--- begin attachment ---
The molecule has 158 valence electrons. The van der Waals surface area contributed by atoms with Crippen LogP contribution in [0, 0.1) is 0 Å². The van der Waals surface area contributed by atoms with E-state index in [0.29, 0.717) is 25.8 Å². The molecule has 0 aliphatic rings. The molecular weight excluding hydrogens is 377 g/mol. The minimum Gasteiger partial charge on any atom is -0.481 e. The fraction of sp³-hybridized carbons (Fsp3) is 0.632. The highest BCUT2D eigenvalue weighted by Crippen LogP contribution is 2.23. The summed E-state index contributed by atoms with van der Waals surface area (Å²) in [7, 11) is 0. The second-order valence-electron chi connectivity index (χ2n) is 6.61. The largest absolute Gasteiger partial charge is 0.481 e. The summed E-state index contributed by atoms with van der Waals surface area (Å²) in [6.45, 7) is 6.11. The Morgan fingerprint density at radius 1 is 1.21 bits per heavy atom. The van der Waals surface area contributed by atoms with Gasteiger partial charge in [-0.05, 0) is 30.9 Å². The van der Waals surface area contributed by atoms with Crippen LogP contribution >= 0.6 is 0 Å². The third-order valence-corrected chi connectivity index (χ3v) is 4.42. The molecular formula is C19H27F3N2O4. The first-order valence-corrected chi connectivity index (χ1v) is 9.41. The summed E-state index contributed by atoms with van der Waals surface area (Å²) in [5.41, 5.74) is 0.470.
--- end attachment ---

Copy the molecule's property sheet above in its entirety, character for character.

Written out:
The molecule has 158 valence electrons. The van der Waals surface area contributed by atoms with Crippen LogP contribution in [0, 0.1) is 0 Å². The van der Waals surface area contributed by atoms with E-state index in [0.29, 0.717) is 25.8 Å². The molecule has 0 aliphatic rings. The molecular weight excluding hydrogens is 377 g/mol. The minimum Gasteiger partial charge on any atom is -0.481 e. The fraction of sp³-hybridized carbons (Fsp3) is 0.632. The highest BCUT2D eigenvalue weighted by Crippen LogP contribution is 2.23. The summed E-state index contributed by atoms with van der Waals surface area (Å²) in [7, 11) is 0. The second-order valence-electron chi connectivity index (χ2n) is 6.61. The largest absolute Gasteiger partial charge is 0.481 e. The summed E-state index contributed by atoms with van der Waals surface area (Å²) in [6.45, 7) is 6.11. The Morgan fingerprint density at radius 1 is 1.21 bits per heavy atom. The van der Waals surface area contributed by atoms with Gasteiger partial charge in [-0.05, 0) is 30.9 Å². The van der Waals surface area contributed by atoms with Crippen LogP contribution >= 0.6 is 0 Å². The third-order valence-corrected chi connectivity index (χ3v) is 4.42. The molecular formula is C19H27F3N2O4. The first-order valence-corrected chi connectivity index (χ1v) is 9.41. The summed E-state index contributed by atoms with van der Waals surface area (Å²) in [5.41, 5.74) is 0.470.